Edit: (This post has been modified in light of input from a bear expert.)
Florida black bears have had a rocky century.
Bottoming out at just a few hundred in the 1970s, they expanded under protections as a threatened species. Now, in light of recent attacks, there is even talk of opening a hunting season to manage an “overpopulation”.
Aside from the obvious irony of trying to diminish the population of a species we've spent millions to build up until just a few years ago, the mammals are already facing pressure from car collisions and habitat loss. Two hundred eighty five were killed in car collisions in 2012 alone, almost ten percent of the estimated population. Note the word “estimated”; we won't know their true population until a study currently underway finishes next year, making all this talk of overpopulation a bit premature anyway.
Some have argued that we should start a hunt to “put the fear of man” in the bears, a faulty argument for two reasons:
First, a dead bear doesn't learn fear and can't spread it, and second, hunting isn't allowed in neighborhoods where problem bears spend most of their time, meaning that the bears shot would be the ones living in the forest, and those dangerously aclimated to humans would be unaffected.
While I'm not against a limited recreational hunting season to maintain conservation funding and interest, I think it's important to be honest about the real source of the conflict here: an overpopulation of humans.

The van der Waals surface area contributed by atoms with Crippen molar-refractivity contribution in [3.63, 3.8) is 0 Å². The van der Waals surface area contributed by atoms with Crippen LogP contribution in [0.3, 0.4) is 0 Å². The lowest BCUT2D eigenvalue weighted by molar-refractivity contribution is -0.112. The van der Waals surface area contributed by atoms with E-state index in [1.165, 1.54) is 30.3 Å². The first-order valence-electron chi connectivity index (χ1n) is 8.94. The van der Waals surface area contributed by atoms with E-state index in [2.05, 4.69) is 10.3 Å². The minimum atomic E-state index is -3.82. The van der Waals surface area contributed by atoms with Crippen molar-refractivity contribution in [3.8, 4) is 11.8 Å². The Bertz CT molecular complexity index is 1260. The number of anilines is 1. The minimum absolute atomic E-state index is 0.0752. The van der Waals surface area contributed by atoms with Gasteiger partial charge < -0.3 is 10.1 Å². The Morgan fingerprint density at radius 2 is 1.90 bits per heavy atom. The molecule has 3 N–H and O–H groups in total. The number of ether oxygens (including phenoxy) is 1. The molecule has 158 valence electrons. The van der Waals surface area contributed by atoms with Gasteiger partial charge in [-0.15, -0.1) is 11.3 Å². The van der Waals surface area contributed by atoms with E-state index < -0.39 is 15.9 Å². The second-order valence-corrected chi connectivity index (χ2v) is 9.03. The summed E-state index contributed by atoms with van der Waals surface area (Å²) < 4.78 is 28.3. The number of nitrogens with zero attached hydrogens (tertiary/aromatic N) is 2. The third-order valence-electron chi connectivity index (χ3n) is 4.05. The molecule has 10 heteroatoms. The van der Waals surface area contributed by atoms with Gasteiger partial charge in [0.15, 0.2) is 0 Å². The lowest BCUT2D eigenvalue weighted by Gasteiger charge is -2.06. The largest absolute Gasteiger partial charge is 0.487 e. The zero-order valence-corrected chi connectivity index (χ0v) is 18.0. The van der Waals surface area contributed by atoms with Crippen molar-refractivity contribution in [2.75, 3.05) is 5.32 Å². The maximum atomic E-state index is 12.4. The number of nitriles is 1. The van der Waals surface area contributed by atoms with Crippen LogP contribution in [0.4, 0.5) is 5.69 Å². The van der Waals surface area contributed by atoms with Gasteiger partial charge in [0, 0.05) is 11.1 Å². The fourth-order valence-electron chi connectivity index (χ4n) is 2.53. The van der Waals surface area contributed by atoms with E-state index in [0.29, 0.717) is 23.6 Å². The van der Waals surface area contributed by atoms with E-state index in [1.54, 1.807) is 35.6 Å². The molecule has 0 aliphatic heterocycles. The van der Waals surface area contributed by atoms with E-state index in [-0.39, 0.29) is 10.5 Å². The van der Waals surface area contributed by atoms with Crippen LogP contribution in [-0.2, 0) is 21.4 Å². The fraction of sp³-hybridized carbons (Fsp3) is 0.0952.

Florida is now the third most populous state and projected to lose a further 2.3 million acres of bear habitat by the 2060s. A 200 pound bear is bound to run into conflict with the ever-expanding suburbs and communities that seem to drop randomly from the sky, but there are some simple steps we can take to mitigate these risks.
The main way problem animals in general are created is by associating people with food. A can of trash can easily provide the caloric content of a days scavenging, making them irresistible once discovered. Bear proof trash cans should be installed in all neighborhoods where bears are prevalent. Perhaps the state could provide them for homeowners, and pay for the program with revenues from hunting permits.
Second, bear passages should be installed in highly trafficked areas for the safety of both the animals and the drivers. The reduction in car accidents is an obvious plus for Floridians, and a drop in bear mortality could further improve the health of populations and allow for more hunting (and thus conservation funding). The increase in habitat connectivity could also help many other animals that currently have trouble surviving their constant game of asphalt roulette.
Finally, people need to be educated about bear safety. A few generations have gone by since bears were prevalent here, and people need to know how to keep a respectful distance, feel secure with their pets and family, and maintain their yards so as not to create problem bears (bear proof trash cans will help with this).
Black bears can have a bright future in this state. Let's ensure it with proper management and preparation.